By the OGJ Online Staff
WASHINGTON, DC, Nov. 14 -- The US Coast Guard is reviewing comments on a proposed rule that would require devices that monitor tank pressures or cargo levels to be installed on single-hulled tankers.
At a Nov. 6 public hearing on the proposed regulation, shipping industry representatives told the Coast Guard that technology for monitoring small leaks aboard tankers is inadequate and too expensive.
Congress required the regulation in the 1990 Oil Pollution Act. The goal was to detect small leaks from tankers that might cause environmental damage in sensitive areas or presage an incipient structural failure.
In 1995 the Coast Guard proposed a performance standard for leak detection devices of the lesser of 0.5% of the loaded cargo quantity or 1,000 gal. In a temporary rule published in 1997, the Coast Guard requested manufacturers to submit devices meeting that sensitivity criteria. No proposals were received and the rule expired in 1999.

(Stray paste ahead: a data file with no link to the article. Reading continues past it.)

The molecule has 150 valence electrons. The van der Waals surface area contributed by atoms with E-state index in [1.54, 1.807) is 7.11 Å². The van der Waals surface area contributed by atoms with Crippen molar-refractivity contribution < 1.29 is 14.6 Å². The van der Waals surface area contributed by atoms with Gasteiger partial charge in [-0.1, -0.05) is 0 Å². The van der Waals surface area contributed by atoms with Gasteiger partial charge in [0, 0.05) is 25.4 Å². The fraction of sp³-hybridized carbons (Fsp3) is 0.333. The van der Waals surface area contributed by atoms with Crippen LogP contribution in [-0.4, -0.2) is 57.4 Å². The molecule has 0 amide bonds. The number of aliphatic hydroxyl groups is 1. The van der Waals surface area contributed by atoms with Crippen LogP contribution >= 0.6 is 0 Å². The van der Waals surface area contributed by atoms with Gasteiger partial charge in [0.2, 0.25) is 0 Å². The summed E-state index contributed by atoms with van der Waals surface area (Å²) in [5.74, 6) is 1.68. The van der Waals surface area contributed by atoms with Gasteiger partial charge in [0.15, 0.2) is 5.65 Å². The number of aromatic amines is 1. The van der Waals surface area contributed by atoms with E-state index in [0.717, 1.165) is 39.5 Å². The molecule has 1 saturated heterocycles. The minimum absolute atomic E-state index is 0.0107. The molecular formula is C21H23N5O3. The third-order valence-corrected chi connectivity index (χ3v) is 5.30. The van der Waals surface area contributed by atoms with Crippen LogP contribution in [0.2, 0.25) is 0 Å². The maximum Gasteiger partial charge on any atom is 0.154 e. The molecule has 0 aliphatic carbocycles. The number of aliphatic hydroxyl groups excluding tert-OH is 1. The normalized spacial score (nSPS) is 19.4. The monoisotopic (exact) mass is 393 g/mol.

Environmental groups then sued the Coast Guard to require implementation of the legal mandate. Last December, a federal appeals court ordered the Coast Guard proceed with a rule. It issued a notice of proposed rulemaking on Oct. 1 and set a Nov. 5 public hearing. Written comments are due by Nov. 30.
The International Association of Independent Tanker Owners (Intertanko) said, "The dilemma facing the Coast Guard and the industry is one of reconciling a clear mandate of the US Congress with a stubborn and inconvenient technical impossibility of minutely and accurately measuring small losses of liquid cargoes moving aboard vessels operating in a liquid medium that historically refuses to hold still even for distinguished jurists and legislative bodies."
It also noted that the fleet of single hull tank vessels is declining because of the combined effects of US and international phaseout requirements.
Although the Coast Guard tentatively estimates the monitoring cost at $6,000/vessel, Intertanko said it was more than $500,000/vessel. It urged the Coast Guard to ask Congress to reconsider the requirement.